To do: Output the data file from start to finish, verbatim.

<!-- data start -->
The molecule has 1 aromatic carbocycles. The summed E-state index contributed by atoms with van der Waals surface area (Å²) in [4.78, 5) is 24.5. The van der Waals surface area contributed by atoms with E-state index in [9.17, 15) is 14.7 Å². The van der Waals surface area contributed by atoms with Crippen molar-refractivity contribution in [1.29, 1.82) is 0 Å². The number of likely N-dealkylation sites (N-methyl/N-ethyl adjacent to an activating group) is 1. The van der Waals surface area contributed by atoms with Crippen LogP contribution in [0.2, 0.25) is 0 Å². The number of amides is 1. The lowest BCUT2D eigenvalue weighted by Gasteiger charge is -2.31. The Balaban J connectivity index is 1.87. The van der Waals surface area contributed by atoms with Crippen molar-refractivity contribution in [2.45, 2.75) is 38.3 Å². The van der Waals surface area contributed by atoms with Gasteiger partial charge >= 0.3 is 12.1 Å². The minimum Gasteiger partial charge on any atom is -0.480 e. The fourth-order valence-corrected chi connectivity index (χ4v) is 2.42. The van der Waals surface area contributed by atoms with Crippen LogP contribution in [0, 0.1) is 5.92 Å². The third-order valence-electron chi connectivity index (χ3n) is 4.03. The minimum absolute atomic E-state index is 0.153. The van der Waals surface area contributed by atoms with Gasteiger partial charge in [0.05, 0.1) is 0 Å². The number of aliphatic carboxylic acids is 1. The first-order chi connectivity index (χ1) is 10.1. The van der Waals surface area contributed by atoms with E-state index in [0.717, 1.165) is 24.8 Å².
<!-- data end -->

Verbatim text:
The molecule has 1 aromatic carbocycles. The summed E-state index contributed by atoms with van der Waals surface area (Å²) in [4.78, 5) is 24.5. The van der Waals surface area contributed by atoms with E-state index in [9.17, 15) is 14.7 Å². The van der Waals surface area contributed by atoms with Crippen molar-refractivity contribution in [1.29, 1.82) is 0 Å². The number of likely N-dealkylation sites (N-methyl/N-ethyl adjacent to an activating group) is 1. The van der Waals surface area contributed by atoms with Crippen LogP contribution in [0.2, 0.25) is 0 Å². The number of amides is 1. The lowest BCUT2D eigenvalue weighted by Gasteiger charge is -2.31. The Balaban J connectivity index is 1.87. The van der Waals surface area contributed by atoms with Crippen molar-refractivity contribution in [2.45, 2.75) is 38.3 Å². The van der Waals surface area contributed by atoms with Gasteiger partial charge >= 0.3 is 12.1 Å². The minimum Gasteiger partial charge on any atom is -0.480 e. The fourth-order valence-corrected chi connectivity index (χ4v) is 2.42. The van der Waals surface area contributed by atoms with Crippen LogP contribution in [0, 0.1) is 5.92 Å². The third-order valence-electron chi connectivity index (χ3n) is 4.03. The minimum absolute atomic E-state index is 0.153. The van der Waals surface area contributed by atoms with Gasteiger partial charge in [0.05, 0.1) is 0 Å². The number of aliphatic carboxylic acids is 1. The first-order chi connectivity index (χ1) is 10.1. The van der Waals surface area contributed by atoms with E-state index in [0.717, 1.165) is 24.8 Å².